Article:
Southern Baptists reject Confederate flag displays

The Confederate flag flew above the South Carolina state capitol grounds from 1962 until July 10, 2015, when it was moved to a museum. (Photo / Jason Lander /

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ST. LOUIS (BP)—Messengers to the 2016 Southern Baptist Convention renounced display of the Confederate battle flag.

The convention adopted a resolution that urged “brothers and sisters in Christ to discontinue the display of the Confederate battle flag as a sign of solidarity of the whole body of Christ, including our African-American brothers and sisters.”

The Confederate battle flag resolution was another step in the convention’s effort to address its past actions regarding slavery and racism. The SBC—which began in 1845 in support of slaveholding missionaries—approved a resolution in 1995 repenting of racism and asking for forgiveness from African-American Christians.

The 2016 resolutions committee brought a proposal to the messengers calling for “sensitivity and unity” regarding display of the Confederate battle flag. Its resolution called for Christians who display the flag “to consider prayerfully whether to limit, or even more so, discontinue its display” because of the “undeniably painful impact of the flag’s symbolism on others.”

Merritt strengthens resolution

After two messengers spoke against the resolution, former SBC President James Merritt offered an amendment that went beyond the committee’s proposed language. His two-fold amendment deleted a paragraph that said the flag “serves for some not as a symbol of hatred, bigotry and racism, but as a memorial to their loved ones who died in the Civil War, and an emblem to honor their loved ones’ valor.” It also removed language about prayerful consideration and called for a halt to displaying the flag.

Merritt, lead pastor of Cross Pointe Church in Duluth, Ga., said he offered the amendment not just as a pastor but as the great, great grandson of two men who fought in the Confederate Army.

“No one can deny” the Confederate battle flag is “a stumbling block” for many African-Americans to the witness of Southern Baptists, Merritt told messengers.

‘Not a matter of political correctness’

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In a comment that produced a partial standing ovation, he said, “All the Confederate flags in the world are not worth one soul of any race.”

“This is not a matter of political correctness. It is a matter of spiritual conviction and biblical compassion,” Merritt said. “We have a golden opportunity to say to every person of every race, ethnicity and nationality that Southern Baptists are not a people of any flag. We march under the banner of the cross of Jesus and the grace of God.

“Today, we can say loudly and clearly to a world filled with racial strife and division that Southern Baptists are not in the business of building barriers and burning bridges,” he said. “We’re about building bridges and tearing down barriers.”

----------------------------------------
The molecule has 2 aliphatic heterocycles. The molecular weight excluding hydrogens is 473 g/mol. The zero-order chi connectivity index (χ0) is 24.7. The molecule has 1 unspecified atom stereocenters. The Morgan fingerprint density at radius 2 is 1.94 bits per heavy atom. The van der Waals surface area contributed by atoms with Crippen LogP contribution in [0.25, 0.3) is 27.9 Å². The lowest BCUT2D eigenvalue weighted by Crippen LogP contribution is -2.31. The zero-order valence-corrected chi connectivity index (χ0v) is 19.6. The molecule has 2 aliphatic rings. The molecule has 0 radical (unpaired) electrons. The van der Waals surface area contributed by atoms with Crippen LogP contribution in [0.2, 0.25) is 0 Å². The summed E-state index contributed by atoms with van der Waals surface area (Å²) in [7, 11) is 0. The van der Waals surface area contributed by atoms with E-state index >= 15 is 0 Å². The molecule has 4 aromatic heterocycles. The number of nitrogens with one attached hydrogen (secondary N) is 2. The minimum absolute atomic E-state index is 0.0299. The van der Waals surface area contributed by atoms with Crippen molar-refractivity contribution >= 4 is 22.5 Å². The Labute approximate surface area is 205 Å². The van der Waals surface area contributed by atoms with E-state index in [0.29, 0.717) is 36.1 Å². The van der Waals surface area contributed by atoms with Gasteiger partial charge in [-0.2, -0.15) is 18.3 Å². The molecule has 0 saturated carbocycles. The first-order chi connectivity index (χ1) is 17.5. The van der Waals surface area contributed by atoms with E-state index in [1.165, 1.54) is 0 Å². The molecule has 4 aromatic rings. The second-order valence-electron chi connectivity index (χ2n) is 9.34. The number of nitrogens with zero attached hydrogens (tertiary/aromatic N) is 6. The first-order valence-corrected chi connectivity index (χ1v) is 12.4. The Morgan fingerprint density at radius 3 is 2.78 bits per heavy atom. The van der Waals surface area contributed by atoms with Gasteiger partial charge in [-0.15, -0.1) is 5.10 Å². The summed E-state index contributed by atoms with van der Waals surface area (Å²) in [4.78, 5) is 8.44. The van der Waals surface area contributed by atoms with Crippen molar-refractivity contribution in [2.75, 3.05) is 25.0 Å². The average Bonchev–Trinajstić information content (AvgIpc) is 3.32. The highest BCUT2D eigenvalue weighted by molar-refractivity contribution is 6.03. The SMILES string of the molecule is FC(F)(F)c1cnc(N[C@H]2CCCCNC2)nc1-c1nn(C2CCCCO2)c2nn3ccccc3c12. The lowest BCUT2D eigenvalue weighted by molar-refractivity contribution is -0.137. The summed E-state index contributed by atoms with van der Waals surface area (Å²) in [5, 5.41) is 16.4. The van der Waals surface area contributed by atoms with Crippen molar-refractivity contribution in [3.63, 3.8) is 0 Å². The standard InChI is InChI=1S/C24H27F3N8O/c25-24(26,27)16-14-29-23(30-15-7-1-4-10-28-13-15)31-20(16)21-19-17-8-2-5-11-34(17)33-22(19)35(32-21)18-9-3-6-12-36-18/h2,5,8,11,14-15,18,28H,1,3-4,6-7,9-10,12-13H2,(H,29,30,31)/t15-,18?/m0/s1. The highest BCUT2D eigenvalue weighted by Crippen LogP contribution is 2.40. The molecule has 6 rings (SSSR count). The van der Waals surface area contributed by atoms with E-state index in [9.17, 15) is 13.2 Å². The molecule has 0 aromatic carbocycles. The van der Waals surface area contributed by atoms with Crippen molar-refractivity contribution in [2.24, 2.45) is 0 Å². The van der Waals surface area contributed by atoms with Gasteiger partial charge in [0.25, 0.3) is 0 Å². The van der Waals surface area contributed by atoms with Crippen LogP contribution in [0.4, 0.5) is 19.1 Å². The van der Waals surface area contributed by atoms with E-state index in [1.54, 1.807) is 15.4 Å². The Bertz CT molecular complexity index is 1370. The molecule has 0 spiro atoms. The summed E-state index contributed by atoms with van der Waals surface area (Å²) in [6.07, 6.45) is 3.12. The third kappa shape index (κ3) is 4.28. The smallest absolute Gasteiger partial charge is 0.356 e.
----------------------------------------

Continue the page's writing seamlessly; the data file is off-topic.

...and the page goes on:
Messengers approved both the amendment and the amended resolution by wide margins.

SBC leaders applaud resolution

SBC leaders gratefully and warmly welcomed the convention’s latest action in support of racial reconciliation.

Kevin Smith, the new executive director of the Baptist Convention of Maryland/Delaware and an African-American, said he was “very thankful and very moved by his clarity (Merritt) brought to the issue today.”

He was “pleasantly surprised” by the convention’s adoption of Merritt’s stronger language and believes it will help the SBC in the future, said Smith, who has been assistant professor of church history and Christian preaching at Southern Baptist Theological Seminary.

Smith expressed gratitude to the resolutions committee and Dwight McKissic, who submitted the original version of the resolution. McKissic, an African-American, is pastor of Cornerstone Baptist Church in Arlington.

“We watched a denomination founded by slaveholders vote to repudiate the display of the Confederate battle flag in solidarity with our African- American brothers and sisters in Christ,” said Russell Moore, president of the SBC Ethics & Religious Liberty Commission.

“I can’t recall ever seeing anything like it. And my hope and prayer is that we will work together in our churches toward modeling for the rest of the world what it means to be brothers and sisters in the kingdom of God.”

After the vote, Paul Pressler, a messenger from Second Baptist Church in Houston, protested in a point of order he was unfairly prevented from addressing the resolution, apparently in opposition.

Chief parliamentarian Barry McCarty explained the electronic microphone ordering box for recognizing messengers is a “blind” system and Pressler had not been treated unjustly. He advised SBC President Ronnie Floyd to rule the point of order not well taken, which Floyd did.

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